Automatic Speech Recognition

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7 Νοε 2013 (πριν από 3 χρόνια και 9 μήνες)

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Automatic Speech Recognition

Introduction

Readings: Jurafsky & Martin 7.1
-
2

HLT Survey Chapter 1

The Human Dialogue System

The Human Dialogue System

Computer Dialogue Systems

Audition

Automatic

Speech

Recognition

Natural

Language

Understanding

Dialogue

Management

Planning

Natural

Language

Generation

Text
-
to
-

speech

signal

words

logical form

words

signal

signal

Computer Dialogue Systems

Audition

ASR

NLU

Dialogue

Mgmt.

Planning

NLG

Text
-
to
-

speech

signal

words

logical form

words

signal

signal

Parameters of ASR Capabilities


Different types of tasks with different difficulties


Speaking mode (isolated words/continuous speech)


Speaking style (read/spontaneous)


Enrollment (speaker
-
independent/dependent)


Vocabulary (small < 20 wd/large >20kword)


Language model (finite state/context sensitive)


Perplexity (small < 10/large >100)


Signal
-
to
-
noise ratio (high > 30 dB/low < 10dB)


Transducer (high quality microphone/telephone)

The Noisy Channel Model

message

noisy channel

message

Message

Channel

+

=Signal

Decoding model: find Message*= argmax P(Message|Signal)

But how do we represent each of these things?

ASR using HMMs


Try to solve P(Message|Signal) by breaking the
problem up into separate components


Most common method:
Hidden Markov Models


Assume that a message is composed of words


Assume that words are composed of sub
-
word parts
(phones)


Assume that phones have some sort of acoustic
realization


Use probabilistic models for matching acoustics to
phones to words

HMMs: The Traditional View

go

home

g

o

h

o

m

x
0

x
1

x
2

x
3

x
4

x
5

x
6

x
7

x
8

x
9

Markov model

backbone composed

of phones

(hidden because we

don’t know

correspondences)

Acoustic observations

Each line represents a probability estimate (more later)

HMMs: The Traditional View

go

home

g

o

h

o

m

x
0

x
1

x
2

x
3

x
4

x
5

x
6

x
7

x
8

x
9

Markov model

backbone composed

of phones

(hidden because we

don’t know

correspondences)

Acoustic observations

Even with same word hypothesis, can have different alignments.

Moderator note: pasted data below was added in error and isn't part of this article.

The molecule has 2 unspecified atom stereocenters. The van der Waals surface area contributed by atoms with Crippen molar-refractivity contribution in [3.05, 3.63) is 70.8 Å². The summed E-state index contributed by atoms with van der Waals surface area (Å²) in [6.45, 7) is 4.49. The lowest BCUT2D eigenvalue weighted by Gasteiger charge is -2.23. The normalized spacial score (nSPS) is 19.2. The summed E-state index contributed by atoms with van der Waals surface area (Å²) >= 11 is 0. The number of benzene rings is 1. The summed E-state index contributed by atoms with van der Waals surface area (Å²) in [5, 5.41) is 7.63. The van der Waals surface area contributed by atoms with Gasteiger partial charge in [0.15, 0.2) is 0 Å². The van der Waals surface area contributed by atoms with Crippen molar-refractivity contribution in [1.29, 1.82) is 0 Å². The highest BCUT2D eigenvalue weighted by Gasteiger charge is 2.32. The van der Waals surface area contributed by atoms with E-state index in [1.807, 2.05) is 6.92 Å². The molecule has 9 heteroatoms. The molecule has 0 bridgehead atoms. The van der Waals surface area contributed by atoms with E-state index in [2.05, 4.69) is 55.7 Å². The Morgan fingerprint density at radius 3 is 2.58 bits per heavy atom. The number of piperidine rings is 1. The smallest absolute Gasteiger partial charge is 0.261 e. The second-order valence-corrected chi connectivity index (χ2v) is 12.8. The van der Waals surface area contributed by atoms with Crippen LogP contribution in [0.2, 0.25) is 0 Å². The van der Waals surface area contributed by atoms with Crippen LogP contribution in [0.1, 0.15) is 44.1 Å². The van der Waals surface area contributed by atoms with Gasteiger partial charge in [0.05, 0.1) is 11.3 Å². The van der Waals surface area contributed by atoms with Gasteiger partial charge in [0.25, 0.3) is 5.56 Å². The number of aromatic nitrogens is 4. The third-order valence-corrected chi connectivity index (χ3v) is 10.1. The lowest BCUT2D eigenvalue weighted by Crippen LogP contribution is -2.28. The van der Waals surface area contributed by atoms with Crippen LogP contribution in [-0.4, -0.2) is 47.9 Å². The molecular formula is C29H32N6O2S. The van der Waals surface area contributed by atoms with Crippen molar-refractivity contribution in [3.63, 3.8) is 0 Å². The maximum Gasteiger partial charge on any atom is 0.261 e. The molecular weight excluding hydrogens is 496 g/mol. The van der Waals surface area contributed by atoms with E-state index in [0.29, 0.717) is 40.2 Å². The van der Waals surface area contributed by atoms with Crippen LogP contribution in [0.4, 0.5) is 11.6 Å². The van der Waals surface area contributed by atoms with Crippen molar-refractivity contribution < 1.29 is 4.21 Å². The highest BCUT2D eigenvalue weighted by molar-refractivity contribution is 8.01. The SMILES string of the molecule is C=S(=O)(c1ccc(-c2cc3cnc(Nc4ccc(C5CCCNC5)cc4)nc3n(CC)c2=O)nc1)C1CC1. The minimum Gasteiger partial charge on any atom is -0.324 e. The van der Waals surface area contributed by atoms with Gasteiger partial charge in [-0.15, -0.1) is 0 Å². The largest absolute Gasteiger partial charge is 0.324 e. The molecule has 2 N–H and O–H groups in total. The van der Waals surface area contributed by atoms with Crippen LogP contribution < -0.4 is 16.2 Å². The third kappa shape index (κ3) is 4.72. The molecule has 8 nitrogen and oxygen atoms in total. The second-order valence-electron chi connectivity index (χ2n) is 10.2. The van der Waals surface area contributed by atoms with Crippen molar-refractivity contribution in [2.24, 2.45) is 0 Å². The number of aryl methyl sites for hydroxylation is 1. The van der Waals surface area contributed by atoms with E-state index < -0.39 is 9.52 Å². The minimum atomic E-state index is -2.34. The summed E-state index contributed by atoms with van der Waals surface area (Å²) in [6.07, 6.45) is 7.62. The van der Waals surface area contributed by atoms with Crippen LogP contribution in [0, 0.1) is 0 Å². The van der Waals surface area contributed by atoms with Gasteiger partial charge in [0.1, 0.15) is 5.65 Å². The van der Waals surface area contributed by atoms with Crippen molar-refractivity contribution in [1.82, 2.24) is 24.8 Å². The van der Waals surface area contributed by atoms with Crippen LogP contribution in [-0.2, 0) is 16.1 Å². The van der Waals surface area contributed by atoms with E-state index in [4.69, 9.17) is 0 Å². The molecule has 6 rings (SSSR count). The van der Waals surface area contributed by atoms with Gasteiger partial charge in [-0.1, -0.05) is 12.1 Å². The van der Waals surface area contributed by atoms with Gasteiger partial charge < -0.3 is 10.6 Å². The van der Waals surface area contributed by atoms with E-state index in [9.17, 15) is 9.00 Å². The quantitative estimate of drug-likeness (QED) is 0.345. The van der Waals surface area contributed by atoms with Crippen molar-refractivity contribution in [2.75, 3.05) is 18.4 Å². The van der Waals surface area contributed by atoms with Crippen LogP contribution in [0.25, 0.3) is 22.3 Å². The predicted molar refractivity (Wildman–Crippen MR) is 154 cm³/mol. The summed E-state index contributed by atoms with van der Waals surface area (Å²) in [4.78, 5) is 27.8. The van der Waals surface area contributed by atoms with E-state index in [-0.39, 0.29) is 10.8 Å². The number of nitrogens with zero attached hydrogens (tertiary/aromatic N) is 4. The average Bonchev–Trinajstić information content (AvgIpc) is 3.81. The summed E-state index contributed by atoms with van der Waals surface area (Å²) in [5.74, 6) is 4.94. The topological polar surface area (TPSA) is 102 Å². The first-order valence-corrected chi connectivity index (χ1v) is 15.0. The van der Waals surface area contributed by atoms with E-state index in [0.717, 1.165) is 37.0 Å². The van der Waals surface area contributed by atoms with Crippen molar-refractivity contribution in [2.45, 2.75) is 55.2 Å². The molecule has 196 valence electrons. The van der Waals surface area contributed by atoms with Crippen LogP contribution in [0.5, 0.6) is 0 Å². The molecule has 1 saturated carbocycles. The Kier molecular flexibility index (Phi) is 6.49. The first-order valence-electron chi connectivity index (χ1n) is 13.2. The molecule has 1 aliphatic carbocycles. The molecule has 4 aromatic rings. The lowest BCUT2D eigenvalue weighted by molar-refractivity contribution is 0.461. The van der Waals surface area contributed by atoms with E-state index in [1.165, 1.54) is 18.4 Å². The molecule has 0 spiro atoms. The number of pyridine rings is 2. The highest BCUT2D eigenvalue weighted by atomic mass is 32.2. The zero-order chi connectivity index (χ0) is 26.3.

Also, have to search over all word hypotheses

HMMs as Dynamic Bayesian
Networks

go

home

q
0
=g

x
0

x
1

x
2

x
3

x
4

x
5

x
6

x
7

x
8

x
9

Markov model

backbone composed

of phones

Acoustic observations

q
1
=o

q
2
=o

q
3
=o

q
4
=h

q
5
=o

q
6
=o

q
7
=o

q
8
=m

q
9
=m

HMMs as Dynamic Bayesian
Networks

go

home

q
0
=g

x
0

x
1

x
2

x
3

x
4

x
5

x
6

x
7

x
8

x
9

Markov model

backbone composed

of phones

q
1
=o

q
2
=o

q
3
=o

q
4
=h

q
5
=o

q
6
=o

q
7
=o

q
8
=m

q
9
=m

ASR: What is best assignment to q
0
…q
9

given x
0
…x
9
?

Hidden Markov Models & DBNs

DBN representation

Markov Model
representation

Parts of an ASR System

Feature

Calculation




Language

Modeling




Acoustic

Modeling




k

@

Pronunciation

Modeling





cat: k@t

dog: dog

mail: mAl

the: D&, DE




cat dog: 0.00002

cat the: 0.0000005

the cat: 0.029

the dog: 0.031

the mail: 0.054




The cat chased the dog

S E A R C H

Parts of an ASR System

Feature

Calculation




Language

Modeling




Acoustic

Modeling




k

@

Pronunciation

Modeling





cat: k@t

dog: dog

mail: mAl

the: D&, DE




cat dog: 0.00002

cat the: 0.0000005

the cat: 0.029

the dog: 0.031

the mail: 0.054




Produces

acoustics (x
t
)

Maps acoustics

to phones

Maps phones

to words

Strings words

together

Feature calculation

Feature calculation

Frequency

Time

Find energy at each time step in

each frequency channel

Feature calculation

Frequency

Time

Take inverse Discrete Fourier

Transform to decorrelate frequencies

Feature calculation

-
0.1

0.3

1.4

-
1.2

2.3

2.6



0.2

0.1

1.2

-
1.2

4.4

2.2



-
6.1

-
2.1

3.1

2.4

1.0

2.2



0.2

0.0

1.2

-
1.2

4.4

2.2





Input:

Output:

Robust Speech Recognition


Different schemes have been developed for
dealing with noise, reverberation


Additive noise: reduce effects of particular
frequencies


Convolutional noise: remove effects of linear
filters (cepstral mean subtraction)

Now what?

-
0.1

0.3

1.4

-
1.2

2.3

2.6



0.2

0.1

1.2

-
1.2

4.4

2.2



-
6.1